WOLFCOP (2014) Review
Wolfcop is a 2014 action-comedy (horror?) flick from up north in Canada written and directed by Lowell Dean. It stars Leo Fafard and Amy Matisyo (Just Friends) as Lou Garou, the titular Wolfcop, and his fellow cop Tina Walsh.
Garou is a complete drunken loser. He keeps aspirin in his desk at work solely to handle his constant hangovers, and he ignores crime that happens right in front of him- stopping it just isn’t worth the effort. One night, the chief, played by Aidan Devine (A History of Violence, Suicide Squad) sends him out to investigate a disturbance reported by Willy, the local crackpot. Garou finds himself captured, tied up and tortured as part of an occult rite. He wakes up the next morning and goes about his day despite the pentagram carved deep into his stomach. That is, until his horrific transformation that night (complete with a particularly nasty shot of Lou’s gonads). He is now WOLFCOP. From here, the plot gets incredibly outlandish, with Garou discovering a bizarre conspiracy and taking out a gang called the “Piggies” (very subtle).
SPOILERSThe chief, Willy, the mayor, the leader of the “Piggies” and the bartender at Garou’s local tavern all turn out to be part of a cult of shapeshifters that have ruled Garou’s town for hundreds of years. They participate in a ritual every 32 years where they create a werewolf, sacrifice it, and drink its blood to maintain their powers. They were, of course, responsible for Garou’s initial abduction and torture, and he needs to stop them. Along the way, expect exploding meth labs, werewolf sex, torn-off faces, pimped-out cop cars and my personal favorite scene involving a gouged-out eye getting stuck to a wall with a switchblade. Of course, in the end, our hero Wolfcop saves the day and gets the girl (Tina).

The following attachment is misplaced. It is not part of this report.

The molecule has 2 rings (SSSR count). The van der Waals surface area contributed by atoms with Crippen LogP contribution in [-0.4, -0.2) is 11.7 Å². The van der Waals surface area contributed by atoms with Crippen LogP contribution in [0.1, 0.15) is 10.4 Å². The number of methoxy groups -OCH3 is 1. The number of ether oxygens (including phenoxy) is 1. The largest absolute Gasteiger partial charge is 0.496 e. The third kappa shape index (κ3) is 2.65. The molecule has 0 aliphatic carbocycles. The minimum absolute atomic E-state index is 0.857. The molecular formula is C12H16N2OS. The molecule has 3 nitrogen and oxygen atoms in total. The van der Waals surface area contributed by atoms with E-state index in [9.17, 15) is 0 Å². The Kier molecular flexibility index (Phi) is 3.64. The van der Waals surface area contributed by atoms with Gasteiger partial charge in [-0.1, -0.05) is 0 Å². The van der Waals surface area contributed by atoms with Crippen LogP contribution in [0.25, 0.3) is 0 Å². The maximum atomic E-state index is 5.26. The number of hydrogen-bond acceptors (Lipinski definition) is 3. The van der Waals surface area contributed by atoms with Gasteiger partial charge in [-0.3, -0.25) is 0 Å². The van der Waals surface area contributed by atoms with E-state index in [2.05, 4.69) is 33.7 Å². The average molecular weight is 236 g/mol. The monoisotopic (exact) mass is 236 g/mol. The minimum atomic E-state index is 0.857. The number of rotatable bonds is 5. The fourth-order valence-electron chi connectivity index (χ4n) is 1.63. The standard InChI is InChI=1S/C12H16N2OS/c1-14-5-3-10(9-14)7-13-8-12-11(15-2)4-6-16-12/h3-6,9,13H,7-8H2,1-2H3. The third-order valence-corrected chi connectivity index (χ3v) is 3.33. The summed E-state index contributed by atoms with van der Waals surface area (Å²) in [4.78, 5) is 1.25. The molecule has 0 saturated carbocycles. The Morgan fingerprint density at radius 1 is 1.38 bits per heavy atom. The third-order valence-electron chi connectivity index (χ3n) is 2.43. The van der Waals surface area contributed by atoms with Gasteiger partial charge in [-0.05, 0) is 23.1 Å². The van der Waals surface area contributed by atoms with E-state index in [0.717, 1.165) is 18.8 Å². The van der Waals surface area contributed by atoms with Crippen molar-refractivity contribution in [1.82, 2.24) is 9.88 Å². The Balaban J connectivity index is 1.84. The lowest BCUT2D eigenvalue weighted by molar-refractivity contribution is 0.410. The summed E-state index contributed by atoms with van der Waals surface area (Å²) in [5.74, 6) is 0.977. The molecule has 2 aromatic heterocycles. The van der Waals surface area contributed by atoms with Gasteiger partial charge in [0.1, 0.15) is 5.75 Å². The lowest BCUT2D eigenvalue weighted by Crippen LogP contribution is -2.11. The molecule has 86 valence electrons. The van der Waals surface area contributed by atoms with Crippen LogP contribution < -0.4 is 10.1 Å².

The film is incredibly over-the-top and has some wonderfully cheesy SFX work. The gore isn’t used to disturb, rather it’s meant to be so over-the-top that even the most innocent and mild-mannered viewers will be cracking up from the extreme mutilation (think a milder Dead Alive). The actors are all good, nothing Oscar-winning, but none are particularly awful either. It’s a very well-written movie with just enough cheesy dialogue (I AM THE FUZZ!!!). The camerawork is serviceable as well, but the editing is a bit too fast and chaotic for my liking. There’s some great use of color a la Hobo with a Shotgun and some cool close-ups during the transformation sequences (especially the first one). Overall, it’s a fun hour and a half. It definitely isn’t high art, but it really doesn’t need to be.